Cognitive behavior therapy
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Cognitive Behavior Therapy. Rational Emotive Behavior Therapy. Started by Albert Ellis in 1955-Grandfather of Cognitive Behavior Therapy Combination of Humanistic & Behavioral Therapy to help deal with issues from past Ellis had chronic renal problems since 9 and diabetes by 40

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Rational emotive behavior therapy
Rational Emotive Behavior Therapy

  • Started by Albert Ellis in 1955-Grandfather of Cognitive Behavior Therapy

  • Combination of Humanistic & Behavioral Therapy to help deal with issues from past

    • Ellis had chronic renal problems since 9 and diabetes by 40

    • Exaggerated fear of public speaking

    • Shy around women

Rational emotive behavioral therapy rebt
Rational Emotive Behavioral Therapy (REBT)

  • Stresses thinking, judging, deciding, analyzing, and doing

  • Assumes that cognitions, emotions, and behaviors interact and have a reciprocal cause-and-effect relationship

  • Is highly didactic, very directive, and concerned as much with thinking as with feeling

  • Teaches that our emotions stem mainly from our beliefs, evaluations, interpretations, and reactions to life situations

Assumptions of rebt
Assumptions of REBT

  • People contribute to their own psychological problems & symptoms by way they interpret events & situations

  • Reorganization of one’s self-statements will result in reorganization of one’s behaviors

  • Operant conditioning, modeling & behavioral rehearsal applied to thinking & internal dialogue

Commonalities between all cognitive behavior approaches
Commonalities between all Cognitive Behavior Approaches

  • Collaborative relationship between therapist & client

  • Premise psychological distress is largely function of disturbance in cognitive processes

  • Focus on changing cognitions to produce desired changes in affect & behavior

  • Generally time-limited & educational treatment focusing on specific & structured target problems

Roots of rebt
Roots of REBT

  • Epictetus-Greek Stoic Philosopher-1st century A.D.-”People are disturbed not by things, by the view which they take of them.”

  • Horney’s (1950) “Tyranny of the shoulds”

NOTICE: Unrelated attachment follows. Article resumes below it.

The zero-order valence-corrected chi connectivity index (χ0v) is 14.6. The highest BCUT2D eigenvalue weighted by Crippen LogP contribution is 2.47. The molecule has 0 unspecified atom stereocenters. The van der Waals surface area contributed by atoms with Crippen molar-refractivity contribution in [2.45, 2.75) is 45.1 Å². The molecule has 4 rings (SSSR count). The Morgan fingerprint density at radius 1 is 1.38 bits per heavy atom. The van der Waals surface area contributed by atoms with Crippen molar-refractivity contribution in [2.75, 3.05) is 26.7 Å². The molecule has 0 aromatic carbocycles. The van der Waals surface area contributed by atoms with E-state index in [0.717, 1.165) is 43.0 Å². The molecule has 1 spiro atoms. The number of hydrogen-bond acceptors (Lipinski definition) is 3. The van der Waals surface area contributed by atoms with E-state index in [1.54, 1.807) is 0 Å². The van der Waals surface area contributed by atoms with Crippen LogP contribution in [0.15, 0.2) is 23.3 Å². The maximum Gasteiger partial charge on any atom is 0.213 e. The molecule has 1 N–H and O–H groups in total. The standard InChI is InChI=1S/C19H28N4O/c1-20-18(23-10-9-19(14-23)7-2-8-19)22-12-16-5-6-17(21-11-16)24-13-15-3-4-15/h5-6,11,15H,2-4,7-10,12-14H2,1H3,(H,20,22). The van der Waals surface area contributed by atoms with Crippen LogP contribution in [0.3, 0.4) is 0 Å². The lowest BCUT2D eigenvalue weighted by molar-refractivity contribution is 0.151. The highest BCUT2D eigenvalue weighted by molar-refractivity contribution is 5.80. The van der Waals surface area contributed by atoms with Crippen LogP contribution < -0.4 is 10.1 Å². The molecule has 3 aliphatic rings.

• Adler-our emotional reactions & lifestyle are associated with our basic beliefs & therefore cognitively created

    • role of social interest in determining psychological health

    • Importance of goals, purposes, values & meaning in human existence

    • Focus on active teaching

    • Use of persuasive methods

    • Giving of live demonstrations in audiences

The therapeutic process
The Therapeutic Process

  • Therapy is seen as an educational process

  • Clients learn:

    • To identify and dispute irrational beliefs that are maintained by self-indoctrination

    • To replace ineffective ways of thinking with effective and rational cognitions

    • To stop absolutistic thinking, blaming, and repeating false beliefs

View of human nature
View of Human Nature

  • We are born with a potential for both rational and irrational thinking

  • We have the biological and cultural tendency to think crookedly and to needlessly disturb ourselves

  • Humans are self-talking, self-evaluating & self-sustaining

  • We develop emotional & behavioral problems when we mistake simple preferences (love, approval, success) for dire needs

  • We learn and invent disturbing beliefs and keep ourselves disturbed through our self-talk

  • We have the capacity to change our cognitive, emotive, and behavioral processes

Emotional disturbance
Emotional Disturbance

  • Through autosuggestion & self-repetition we install & maintain self-defeating beliefs-irrational dogmas & superstitions self-created plus irrational beliefs from significant others

  • Blame is core of emotional disturbance-so to recover stop blaming self & others

  • We escalate desires & preferences into dogmatic & absolutist “shoulds, musts, oughts, demands, commands-which are irrational beliefs which need to be changed

Irrational ideas
Irrational Ideas

  • Irrational ideas lead to self-defeating behavior

  • Some examples:

    • “I must have love or approval from all the significant people in my life.”

    • “I must perform important tasks competently and perfectly.”

    • “If I don’t get what I want, it’s terrible, and I can’t stand it.”

A b c theory of personality
A-B-C Theory of Personality

  • A = existence of fact, event, behavior, attitude of individual

  • B = person’s belief

  • C = emotional & behavioral consequence or reaction of individual

  • D = disputing intervention-challenge beliefs

  • E = effective philosophy after disputing

  • F = new set of feelings

  • Human beings are largely responsible for creating their own emotional reactions & disturbances

  • Goal: show people how to change irrational beliefs that directly “cause” disturbed emotional consequences

D disputing intervention
D = disputing intervention

  • Challenges irrational beliefs

  • Use principles of logic-destroy unrealistic, unverifiable hypotheses